Could your child have narcolepsy?

Victoria was 13 when she started experiencing unrelenting sleepiness. This was out of character for her and was confusing because she was getting the amount of sleep most kids her age need. She and her parents attributed the increased need for sleep to adolescence. They became much more concerned when she started falling to the ground unexpectedly.

She was assessed twice in the emergency room for this problem and admitted to the hospital after the second ER visit. The assessment for medical and neurologic causes of passing out (medical term is syncope) was negative, and the problem was attributed to stress.

Victoria was referred to a therapist but no stress was found outside of the stress of dealing with an undiagnosed medical problem. By the time she was referred to a psychiatrist, her “passing out” spells were increasingly associated with emotions such as laughter and joy.

The psychiatrist was suspicious of narcolepsy and referred her to the OHSU Doernbecher Pediatric Sleep Disorders Clinic where she was diagnosed with narcolepsy with cataplexy, which is loss of muscle tone associated with experiencing strong emotions, a phenomenon that occurs almost exclusively in patients with narcolepsy. The diagnosis involved taking a careful history, and overnight and daytime sleep studies.

Narcolepsy is a sleep disorder affecting 1 in 2,000 individuals. The onset typically occurs in adolescence, but there often is a delay in diagnosis. In the past, diagnosis sometimes took as long as 15 years. Fortunately, patients are now being diagnosed much sooner after symptoms appear.

Classic symptoms and signs of narcolepsy include:

  • Excessive daytime sleepiness (falling asleep suddenly often causing embarrassment)
  • Cataplexy
  • Sleep paralysis, or waking in the morning without ability to move major muscle group
  • Experiencing hallucinations as one falls asleep, much like starting to dream before one is asleep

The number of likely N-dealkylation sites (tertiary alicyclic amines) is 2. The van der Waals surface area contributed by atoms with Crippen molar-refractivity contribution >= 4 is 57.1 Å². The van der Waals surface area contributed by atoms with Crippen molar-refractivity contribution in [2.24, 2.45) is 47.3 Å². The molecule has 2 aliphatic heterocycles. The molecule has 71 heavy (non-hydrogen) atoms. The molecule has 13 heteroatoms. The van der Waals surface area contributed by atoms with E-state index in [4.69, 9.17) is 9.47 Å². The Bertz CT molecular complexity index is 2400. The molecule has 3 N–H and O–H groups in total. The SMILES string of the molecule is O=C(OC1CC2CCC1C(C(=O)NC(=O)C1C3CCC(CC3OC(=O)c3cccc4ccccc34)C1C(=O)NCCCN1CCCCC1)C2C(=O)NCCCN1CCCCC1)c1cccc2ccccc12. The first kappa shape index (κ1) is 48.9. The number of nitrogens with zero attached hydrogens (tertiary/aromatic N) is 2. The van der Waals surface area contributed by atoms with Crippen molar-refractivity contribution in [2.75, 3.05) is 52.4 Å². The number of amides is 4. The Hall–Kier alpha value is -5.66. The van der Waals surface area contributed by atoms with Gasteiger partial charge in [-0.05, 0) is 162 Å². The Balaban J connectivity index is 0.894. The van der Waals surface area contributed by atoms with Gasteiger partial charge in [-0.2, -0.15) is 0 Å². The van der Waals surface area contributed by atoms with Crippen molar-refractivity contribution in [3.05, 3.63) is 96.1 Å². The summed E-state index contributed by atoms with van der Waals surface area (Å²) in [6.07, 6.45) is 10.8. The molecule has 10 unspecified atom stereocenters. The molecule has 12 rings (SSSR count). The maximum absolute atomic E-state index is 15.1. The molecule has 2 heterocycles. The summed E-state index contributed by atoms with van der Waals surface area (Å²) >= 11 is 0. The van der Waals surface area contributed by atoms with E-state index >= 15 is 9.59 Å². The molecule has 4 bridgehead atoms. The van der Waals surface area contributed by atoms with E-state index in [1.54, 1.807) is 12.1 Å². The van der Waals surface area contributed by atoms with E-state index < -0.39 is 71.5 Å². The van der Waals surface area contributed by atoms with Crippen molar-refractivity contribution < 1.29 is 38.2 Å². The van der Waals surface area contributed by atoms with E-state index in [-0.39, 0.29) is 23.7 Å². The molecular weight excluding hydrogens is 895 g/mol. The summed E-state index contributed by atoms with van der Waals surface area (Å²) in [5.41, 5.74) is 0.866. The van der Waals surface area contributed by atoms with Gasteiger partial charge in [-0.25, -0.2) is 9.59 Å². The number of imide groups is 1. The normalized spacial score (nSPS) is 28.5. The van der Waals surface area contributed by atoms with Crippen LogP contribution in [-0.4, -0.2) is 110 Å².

These symptoms are often scary for patients and cause problems at school and with friends and family

We now know that narcolepsy is a neurologic condition involving a relatively small cluster of neurons in the hypothalamus of the brain. These neurons make a neuropeptide, hypocretin, also knows as orexin, which is involved in positively affecting alertness. In narcolepsy, especially the type of narcolepsy involving cataplexy, these neurons stop functioning and hypocretin levels plummet. Scientists hypothesize that these neurons become nonfunctional due to an autoimmune process much like the process responsible for multiple sclerosis.

Fortunately, once recognized, narcolepsy can be effectively treated although not cured. Treatment includes education about the condition, scheduled naps and medications. Ongoing management by a sleep physician is indicated.

Since being accurately diagnosed, Victoria has taken charge of her illness, finishing high school, competing in cross-country running, and now succeeding in college.

Victoria shared her story with KGW-TV a couple of years ago.

Kyle Johnson, M.D.
Director, OHSU Doernbecher Pediatric Sleep Disorders Clinic
Associate Professor of Pediatrics, Division of Child and Adolescent Psychiatry
OHSU Doernbecher Children’s Hospital

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About the Author

Tamara Hargens-Bradley is a senior communications specialist for Oregon Health & Science University and OHSU Doernbecher Children's Hospital. She is the editor of the Healthy Families blog.
Doernbecher Children's Hospital

Doernbecher Children’s Hospital

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